Heitmann et al. in a review study reported that the risk of congenital malformations, stillbirth / perinatal death, preterm birth, low birth weight, or low Apgar score did not increase when ginger was used during pregnancy (21). Therefore, a safe and effective treatment choice for NVP is ginger (22). The use of ginger products may be helpful to relieve nausea and vomiting, but the evidence of effectiveness was limited (23).

The effectiveness of acupressure at P6 point compared to the placebo group in reducing NVP has been reported in various trials (24). Acupressure works on the precardium 6 (P6 or Neiguan) as acupressure point on the wrist. This point is found by measuring, with the mother´s own finger, three fingers width up from the inner wrist crease where the hand joins the arm, approximately where the buckle of watchstrap might rest (25). A group of evidence-based medicine reviewers, reviewed the use of P6 for nausea and vomiting, and resulted that it is an effective method for reliving postoperative nausea. They concluded that acupressure may be a useful method for the management of nausea and vomiting in a variety of patients, but accurate trials are needed (26).

2. Objectives


To our knowledge, the use of ginger and acupressure (two nonpharmacological therapies) has not been compared in a randomized clinical trial. Therefore, comparison of the effectiveness of ginger and acupressure in the treatment of nausea and vomiting in pregnancy was the aim of our study.

3. Materials and Methods


The research ethics committee of the Kashan University of Medical Sciences approved the study with the number code of 29/5/1/4406 in 06/11/2007. It was registered in the Iranian registry of clinical trial with this number: 201103192699N4. This randomized control clinical trial was performed from 10 November 2008 to 20 September 2009 in antenatal clinic at Naghvi hospital, Kashan, Iran. Inclusion criteria were: (1) willingness to participate in the study, (2) having mild to moderate nausea and/or vomiting, (3) less than 16 weeks’ gestation, (4) singleton pregnancy, (5) literate, (6) no history of other diseases such as gastrointestinal disorder, (7) not using other methods for treatment of NVP in the past 3 weeks, (8) able to eat the ginger capsules or place the wristbands as prescribed in the correct placement, and (9) lived in Kashan.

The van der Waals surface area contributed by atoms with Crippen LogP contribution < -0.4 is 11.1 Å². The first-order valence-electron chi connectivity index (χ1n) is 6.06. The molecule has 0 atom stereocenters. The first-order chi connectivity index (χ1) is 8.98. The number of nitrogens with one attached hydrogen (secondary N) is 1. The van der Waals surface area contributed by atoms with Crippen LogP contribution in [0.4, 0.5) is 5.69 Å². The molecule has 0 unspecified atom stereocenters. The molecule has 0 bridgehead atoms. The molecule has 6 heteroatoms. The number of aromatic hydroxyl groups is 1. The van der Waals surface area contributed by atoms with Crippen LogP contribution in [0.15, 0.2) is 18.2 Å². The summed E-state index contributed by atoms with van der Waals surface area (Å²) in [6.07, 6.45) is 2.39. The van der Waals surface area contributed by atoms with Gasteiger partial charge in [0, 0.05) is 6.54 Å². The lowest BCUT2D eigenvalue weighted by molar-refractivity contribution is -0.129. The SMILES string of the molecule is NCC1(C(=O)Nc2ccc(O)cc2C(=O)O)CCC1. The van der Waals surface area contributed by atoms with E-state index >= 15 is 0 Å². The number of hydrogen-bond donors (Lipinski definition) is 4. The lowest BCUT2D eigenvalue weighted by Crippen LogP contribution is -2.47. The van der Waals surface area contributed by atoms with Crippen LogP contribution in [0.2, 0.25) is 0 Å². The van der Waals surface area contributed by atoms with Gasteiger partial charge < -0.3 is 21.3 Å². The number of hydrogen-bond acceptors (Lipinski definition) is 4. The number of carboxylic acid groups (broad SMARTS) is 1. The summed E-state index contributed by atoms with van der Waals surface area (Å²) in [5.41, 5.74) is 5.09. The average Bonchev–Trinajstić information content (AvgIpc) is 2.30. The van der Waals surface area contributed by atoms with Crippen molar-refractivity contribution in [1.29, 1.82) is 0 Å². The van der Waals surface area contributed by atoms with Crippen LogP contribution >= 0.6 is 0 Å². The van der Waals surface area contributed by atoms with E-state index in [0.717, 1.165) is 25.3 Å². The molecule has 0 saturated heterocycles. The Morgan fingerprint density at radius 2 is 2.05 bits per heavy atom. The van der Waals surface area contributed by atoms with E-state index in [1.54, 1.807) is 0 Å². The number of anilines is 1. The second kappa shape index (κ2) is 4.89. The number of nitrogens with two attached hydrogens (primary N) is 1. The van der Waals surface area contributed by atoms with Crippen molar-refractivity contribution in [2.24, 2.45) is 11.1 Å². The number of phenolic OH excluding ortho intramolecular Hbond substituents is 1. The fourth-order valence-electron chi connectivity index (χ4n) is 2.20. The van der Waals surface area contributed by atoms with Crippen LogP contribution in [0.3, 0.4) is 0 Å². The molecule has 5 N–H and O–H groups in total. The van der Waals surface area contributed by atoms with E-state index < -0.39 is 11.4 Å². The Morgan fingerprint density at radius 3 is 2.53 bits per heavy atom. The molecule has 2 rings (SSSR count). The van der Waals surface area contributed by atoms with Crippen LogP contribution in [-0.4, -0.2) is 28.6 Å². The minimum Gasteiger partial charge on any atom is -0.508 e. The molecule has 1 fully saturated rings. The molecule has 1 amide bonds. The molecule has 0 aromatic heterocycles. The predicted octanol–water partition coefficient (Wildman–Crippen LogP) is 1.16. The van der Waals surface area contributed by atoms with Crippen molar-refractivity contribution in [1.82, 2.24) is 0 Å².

Women were excluded if they were unable to return for a follow-up visit one week later, had complications when using ginger or wristbands, the advised method for treatment failed to relieve nausea and vomiting, and NVP was progressing to severe (> 5 episodes per day).

After obtaining verbal informed consent, women underwent general physical examinations and routine obstetric evaluations. They were subsequently randomized into three groups (ginger, acupressure and control) using a table of random numbers.

At first, the demographic form including age, age of marriage, gestational age, occupation, parity, wanted or unwanted pregnancy and education was completed. Women were instructed not to take any other medications except the treatment advised by the researchers. Women were followed for 7 days. They did not receive any intervention for the first three days but interventions were performed for the acupressure and ginger groups for the next four days. All women in the three groups were instructed to go on diet during the study [split their meals into frequent small ones, rich in carbohydrates and low fat. Also avoiding or not to eat food that may actually make nausea worse, try eating before or as soon as you feel hungry, stop smoking, eat dry bread or cookie on awaking, avoiding fried, odorous, spicy, greasy, or gas forming foods, maintaining good posture, drinking cold, clear, and carbonated or sour fluids (27)].

The benefits, risks and effectiveness of new intervention were described. We explained that the privacy of women and their personal information would be protected. In addition, at the end of the study, the women would be informed about the results. They were asked to start a medication if the advised treatment failed or vomiting was more than 5 times per day and excluded the study.